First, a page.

How to Extract Year, Month, or Day from a Date in Power BI

The ability to extract parts of a date is a fundamental building block of Power BI Dashboards. Power BI provides a number of ways to parse and modify dates. We’ll look how to extract parts of dates using Power Query and Power BI DAX Formulas and when you should consider one method over the other.

Use Power Query or DAX in Power BI to parse years months or dayes from a date

Extract a Year, Month, or Day from a Date in Power BI using the Power Query Editor or DAX formulas. The DAX formulas are: Year = Year([Date]) , Month = Month([Date]) or Day = Day([Date]). Power Query is a more efficient method to extract years, months and days in Power BI but requires more complex formulas.

Let’s take a look at the different methods and the requirements to extract dates!

Why You Should Separate Years, Months, and Days from Dates in Power BI

While there are a lot of individual use cases that make sense to parse a date into its underlying pieces, two of the most common reasons we see are wanting to split dates into their own filters or slicers and splitting apart dates can make it easier to write subsequent DAX formulas or perform calculations.

In the screenshot at the beginning of the article, we showed a date split into 3 slicer sections. Slicers are filters in Power BI that users can modify within the dashboard to view data that they want to see.

While you have the ability to show a date range picker or individual days in Power BI, it can be advantageous to force users to view only a year and month at a time with no individual days, such as when you are presenting full month financial statements.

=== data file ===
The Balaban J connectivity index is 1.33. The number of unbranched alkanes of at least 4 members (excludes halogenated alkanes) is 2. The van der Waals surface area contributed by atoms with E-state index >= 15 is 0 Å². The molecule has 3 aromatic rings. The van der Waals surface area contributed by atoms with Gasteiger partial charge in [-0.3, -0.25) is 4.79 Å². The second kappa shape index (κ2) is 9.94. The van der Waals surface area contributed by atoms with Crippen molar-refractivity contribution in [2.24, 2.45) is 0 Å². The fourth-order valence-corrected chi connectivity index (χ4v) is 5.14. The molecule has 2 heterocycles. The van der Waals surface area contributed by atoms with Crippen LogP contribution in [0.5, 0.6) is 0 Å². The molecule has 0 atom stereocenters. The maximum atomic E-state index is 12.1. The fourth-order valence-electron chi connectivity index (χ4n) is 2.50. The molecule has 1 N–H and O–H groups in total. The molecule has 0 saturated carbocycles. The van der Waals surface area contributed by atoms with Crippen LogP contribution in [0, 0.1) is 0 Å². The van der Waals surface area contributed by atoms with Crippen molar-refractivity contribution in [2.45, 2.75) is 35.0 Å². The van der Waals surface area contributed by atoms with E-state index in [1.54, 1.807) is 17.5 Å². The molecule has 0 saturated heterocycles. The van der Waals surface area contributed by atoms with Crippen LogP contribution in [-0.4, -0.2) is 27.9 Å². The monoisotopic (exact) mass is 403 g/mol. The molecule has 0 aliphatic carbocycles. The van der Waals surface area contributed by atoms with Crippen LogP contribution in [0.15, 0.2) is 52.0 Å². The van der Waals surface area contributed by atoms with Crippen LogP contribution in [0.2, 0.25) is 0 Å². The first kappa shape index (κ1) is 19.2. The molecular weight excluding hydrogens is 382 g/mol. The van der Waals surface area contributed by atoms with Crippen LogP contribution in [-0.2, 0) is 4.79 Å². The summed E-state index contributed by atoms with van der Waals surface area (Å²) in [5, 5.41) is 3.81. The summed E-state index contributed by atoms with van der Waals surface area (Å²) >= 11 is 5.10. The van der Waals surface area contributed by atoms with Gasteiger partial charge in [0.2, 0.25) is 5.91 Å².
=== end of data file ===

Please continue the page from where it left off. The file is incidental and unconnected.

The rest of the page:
The second use case for calculations is that Power BI supports some relative date functions and quick measures for items like prior year same month, it can be easier to filter a measure using simple math, such as Year – 2 to subtract 2 years from a calculation.

Regardless of the specific use case, the first thing you will need to do is make sure that the Date Column you want to split is defined as a Date Data Type in Power Query.

The Importance of the Date Data Type in Power BI

Dates in Power BI are stored as a specific data type that recognizes them as points in time. The date data type is a requirement to perform many date calculations in Power BI. To determine whether a column is a date format, you can find a small Calendar icon at the top of each column in the Power Query Editor or to the left of a column name in the data panel of the Report View screen.

The example below shows Power Query Editor data types on the left, and the Report View screen on the right.

Updating a column date type in Power BI

You will see the Date column is defined as a date data type.

If your data is not a date data type, open the Power Query Editor, Right Click on the column name and select a new data type.

Changing a column data type from text to a date in Power BI

Quick Tip: You can hold down shift and select multiple columns at a time before right clicking to update multiple column data types at one time.

How to Extract Years, Months or Days using Power BI DAX Formulas

DAX is the fastest way for Power BI developer to extract a year, month or day from a date column in Power BI. First ensure that the date column is a date data type. Click on the table you want to create the new field. Then select New Column and enter a DAX Formula.

Thew New Column button is found under the Table Tools section of the Power BI Ribbon.

Use the New Column button to create a DAX formula to extract years months and days from dates